The next record to fall could be Ricky Williams' UT freshman rushing record of 990 yards. Benson moved to within 95 yards of that mark. He'll get the opportunity on the day after Thanksgiving to break it in College Station at Kyle Field, just as Ricky did in '95.

Simms had his fifth straight outstanding performance, hitting 16 of his 24 attempts for 284 yards, including the two big-play TDs to Benson and Roy Williams. Williams totaled 109 yards on six catches, all in the first half, to push his season numbers to 54 grabs for 697 yards.

On D, the shutout, the Horns' first this season, essentially speaks for itself. But as you would expect, Reese had a few colorful comments to describe the improvement his defense has made since the spring of '98, his first on the Forty Acres. "We didn't have team speed then," the D-coordinator said. "It was a total patch job. We were trying to make chocolate chip cookies and we didn't have any chocolate chips."

Now, the Longhorn D is populated almost exclusively by bluechips, almost all of which Reese and the rest of this staff are responsible for bringing to Austin. Guys like Derrick Johnson, who totaled six tackles, including a TFL and a sack, on the day, and Nathan Vasher, who picked off two KU passes, setting up two of UT's scored, and the Texas City gang -- seniors Everick Rawls, Tyrone Jones, Ervis Hill and Jermain Anderson -- that accounted for eight tackles.

"We wanted to make sure to keep the goose-egg up there," senior LB and game leading tackler D.D. Lewis said. "We wanted to do it for ourselves but also for coach Reese. We played our butts off . . ."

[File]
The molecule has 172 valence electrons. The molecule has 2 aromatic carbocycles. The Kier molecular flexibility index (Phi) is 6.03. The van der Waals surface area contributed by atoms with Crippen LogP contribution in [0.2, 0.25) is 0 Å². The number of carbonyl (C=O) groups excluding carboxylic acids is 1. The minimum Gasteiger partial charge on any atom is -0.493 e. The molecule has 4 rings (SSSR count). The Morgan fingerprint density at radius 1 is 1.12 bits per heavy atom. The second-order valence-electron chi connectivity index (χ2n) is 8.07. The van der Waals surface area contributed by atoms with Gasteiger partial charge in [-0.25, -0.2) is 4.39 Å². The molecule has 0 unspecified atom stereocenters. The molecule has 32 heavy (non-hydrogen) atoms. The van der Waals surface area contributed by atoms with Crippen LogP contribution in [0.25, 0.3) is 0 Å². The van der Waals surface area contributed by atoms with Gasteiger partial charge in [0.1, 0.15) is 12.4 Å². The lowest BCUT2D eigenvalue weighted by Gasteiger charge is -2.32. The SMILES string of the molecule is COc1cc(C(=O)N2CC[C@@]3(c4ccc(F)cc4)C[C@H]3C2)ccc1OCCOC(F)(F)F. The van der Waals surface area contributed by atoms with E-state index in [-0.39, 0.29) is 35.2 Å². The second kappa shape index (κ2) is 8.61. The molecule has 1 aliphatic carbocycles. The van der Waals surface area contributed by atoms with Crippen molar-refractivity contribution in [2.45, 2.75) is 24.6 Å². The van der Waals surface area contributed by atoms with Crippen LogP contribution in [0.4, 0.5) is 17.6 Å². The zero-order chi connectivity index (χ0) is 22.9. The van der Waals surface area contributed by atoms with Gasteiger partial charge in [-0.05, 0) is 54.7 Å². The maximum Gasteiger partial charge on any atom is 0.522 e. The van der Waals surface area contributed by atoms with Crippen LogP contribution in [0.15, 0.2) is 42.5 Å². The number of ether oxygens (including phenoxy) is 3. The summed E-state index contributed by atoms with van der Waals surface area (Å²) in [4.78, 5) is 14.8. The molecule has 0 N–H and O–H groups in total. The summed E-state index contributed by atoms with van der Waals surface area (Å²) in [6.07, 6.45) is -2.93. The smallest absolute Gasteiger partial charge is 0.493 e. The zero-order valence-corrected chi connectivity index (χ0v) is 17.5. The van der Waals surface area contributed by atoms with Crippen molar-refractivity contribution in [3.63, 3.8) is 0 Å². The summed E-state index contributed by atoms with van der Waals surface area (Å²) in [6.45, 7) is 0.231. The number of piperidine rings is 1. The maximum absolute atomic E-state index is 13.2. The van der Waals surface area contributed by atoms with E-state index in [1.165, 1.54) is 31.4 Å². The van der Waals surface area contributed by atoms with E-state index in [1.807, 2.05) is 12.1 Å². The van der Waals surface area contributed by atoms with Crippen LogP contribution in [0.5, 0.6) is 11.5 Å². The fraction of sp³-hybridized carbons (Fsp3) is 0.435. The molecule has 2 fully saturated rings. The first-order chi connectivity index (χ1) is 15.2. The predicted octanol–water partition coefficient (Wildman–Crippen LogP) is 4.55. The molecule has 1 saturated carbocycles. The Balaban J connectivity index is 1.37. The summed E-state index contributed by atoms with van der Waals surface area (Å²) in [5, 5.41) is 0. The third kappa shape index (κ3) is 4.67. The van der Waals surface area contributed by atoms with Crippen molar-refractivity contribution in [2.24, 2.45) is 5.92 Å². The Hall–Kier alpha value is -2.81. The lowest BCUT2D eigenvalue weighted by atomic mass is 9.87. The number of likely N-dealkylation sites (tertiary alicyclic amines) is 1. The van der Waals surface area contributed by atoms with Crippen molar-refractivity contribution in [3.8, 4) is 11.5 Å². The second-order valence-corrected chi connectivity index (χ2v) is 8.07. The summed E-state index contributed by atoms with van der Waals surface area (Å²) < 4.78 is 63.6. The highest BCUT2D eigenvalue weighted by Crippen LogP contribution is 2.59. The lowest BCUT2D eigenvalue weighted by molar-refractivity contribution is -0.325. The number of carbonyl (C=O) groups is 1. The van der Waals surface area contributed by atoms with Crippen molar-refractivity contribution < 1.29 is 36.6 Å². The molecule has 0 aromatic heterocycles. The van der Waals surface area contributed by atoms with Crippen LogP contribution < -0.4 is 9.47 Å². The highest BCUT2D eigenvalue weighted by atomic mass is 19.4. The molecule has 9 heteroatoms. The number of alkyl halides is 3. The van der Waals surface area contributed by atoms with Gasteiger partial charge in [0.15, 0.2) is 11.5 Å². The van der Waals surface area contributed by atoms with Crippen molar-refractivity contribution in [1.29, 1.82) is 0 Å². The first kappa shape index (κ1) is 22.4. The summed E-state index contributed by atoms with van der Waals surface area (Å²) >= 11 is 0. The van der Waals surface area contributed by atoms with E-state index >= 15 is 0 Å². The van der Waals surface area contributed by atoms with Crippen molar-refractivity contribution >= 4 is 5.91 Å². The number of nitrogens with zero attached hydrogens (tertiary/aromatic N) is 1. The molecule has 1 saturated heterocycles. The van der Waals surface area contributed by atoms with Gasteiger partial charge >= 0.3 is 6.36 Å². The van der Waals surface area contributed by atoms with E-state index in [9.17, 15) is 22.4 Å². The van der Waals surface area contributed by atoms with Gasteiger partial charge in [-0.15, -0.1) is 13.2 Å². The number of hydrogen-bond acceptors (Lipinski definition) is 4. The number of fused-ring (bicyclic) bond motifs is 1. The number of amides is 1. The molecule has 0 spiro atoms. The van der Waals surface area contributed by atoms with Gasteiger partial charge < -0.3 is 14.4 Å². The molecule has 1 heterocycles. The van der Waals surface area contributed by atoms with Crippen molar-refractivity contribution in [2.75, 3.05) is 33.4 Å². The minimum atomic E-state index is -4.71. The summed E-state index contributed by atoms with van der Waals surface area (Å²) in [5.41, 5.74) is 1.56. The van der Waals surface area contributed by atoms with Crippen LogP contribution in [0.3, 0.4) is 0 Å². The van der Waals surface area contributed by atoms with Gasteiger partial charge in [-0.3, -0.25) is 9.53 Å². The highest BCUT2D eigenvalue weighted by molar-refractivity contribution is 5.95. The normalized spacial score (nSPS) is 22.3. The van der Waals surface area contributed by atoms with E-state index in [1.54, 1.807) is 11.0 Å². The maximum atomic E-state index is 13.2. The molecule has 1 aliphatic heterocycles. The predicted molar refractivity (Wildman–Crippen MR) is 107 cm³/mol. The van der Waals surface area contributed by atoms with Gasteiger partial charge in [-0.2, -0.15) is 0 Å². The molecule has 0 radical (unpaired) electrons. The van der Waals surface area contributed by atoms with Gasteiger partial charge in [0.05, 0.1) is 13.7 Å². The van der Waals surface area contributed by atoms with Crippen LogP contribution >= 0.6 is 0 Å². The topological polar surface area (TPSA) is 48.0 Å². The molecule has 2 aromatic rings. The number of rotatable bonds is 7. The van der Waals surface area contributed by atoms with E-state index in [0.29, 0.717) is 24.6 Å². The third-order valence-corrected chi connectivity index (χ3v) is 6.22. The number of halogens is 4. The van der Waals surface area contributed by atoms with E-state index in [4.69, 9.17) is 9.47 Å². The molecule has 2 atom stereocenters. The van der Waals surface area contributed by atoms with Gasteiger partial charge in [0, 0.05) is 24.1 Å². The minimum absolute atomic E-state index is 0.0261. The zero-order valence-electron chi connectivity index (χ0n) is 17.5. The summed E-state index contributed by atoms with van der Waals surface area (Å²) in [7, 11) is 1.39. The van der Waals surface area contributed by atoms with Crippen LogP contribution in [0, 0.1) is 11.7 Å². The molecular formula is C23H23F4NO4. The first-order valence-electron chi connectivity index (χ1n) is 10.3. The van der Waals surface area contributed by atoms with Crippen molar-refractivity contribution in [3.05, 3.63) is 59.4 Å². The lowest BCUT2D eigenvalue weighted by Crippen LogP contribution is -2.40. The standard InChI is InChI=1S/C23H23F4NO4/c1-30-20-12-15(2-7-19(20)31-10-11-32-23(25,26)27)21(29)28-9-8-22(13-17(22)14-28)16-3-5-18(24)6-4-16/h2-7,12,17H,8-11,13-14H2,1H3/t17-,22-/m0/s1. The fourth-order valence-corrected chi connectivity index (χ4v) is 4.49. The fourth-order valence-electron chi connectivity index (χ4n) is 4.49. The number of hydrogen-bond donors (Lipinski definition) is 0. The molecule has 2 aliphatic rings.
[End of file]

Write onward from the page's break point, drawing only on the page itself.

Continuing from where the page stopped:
Reese was quick to point out, though, that defenses alone don't get shutouts. The entire team does it with its play in all three phases of the game, which of course, Texas dominated.

About the only suspense of the day came at halftime, watching a middle-aged Alumni Band member continually toss the baton high in the air only to have it slip his grasp on the downward flight and tumble to the turf. At last, on his final attempt, he snagged the baton to the roar of the sellout DKR crowd. Aside from that, the biggest crowd reaction probably came on Major Applewhite's entry into the game late in the third.

Fittingly, the senior QB took the team 78 yards for a TD on his first possession under center, covering the final yard himself with a sneak for six. The play call from the sideline was an off tackle run for Benson, who already had 51 rushing yards on the drive, but Major, wanting a TD in his final appearance before the home fans, changed the call to a QB sneak.

In typical Applewhite fashion, before changing the play, he asked Benson if he would mind the change. Benson said go for it, which Major did.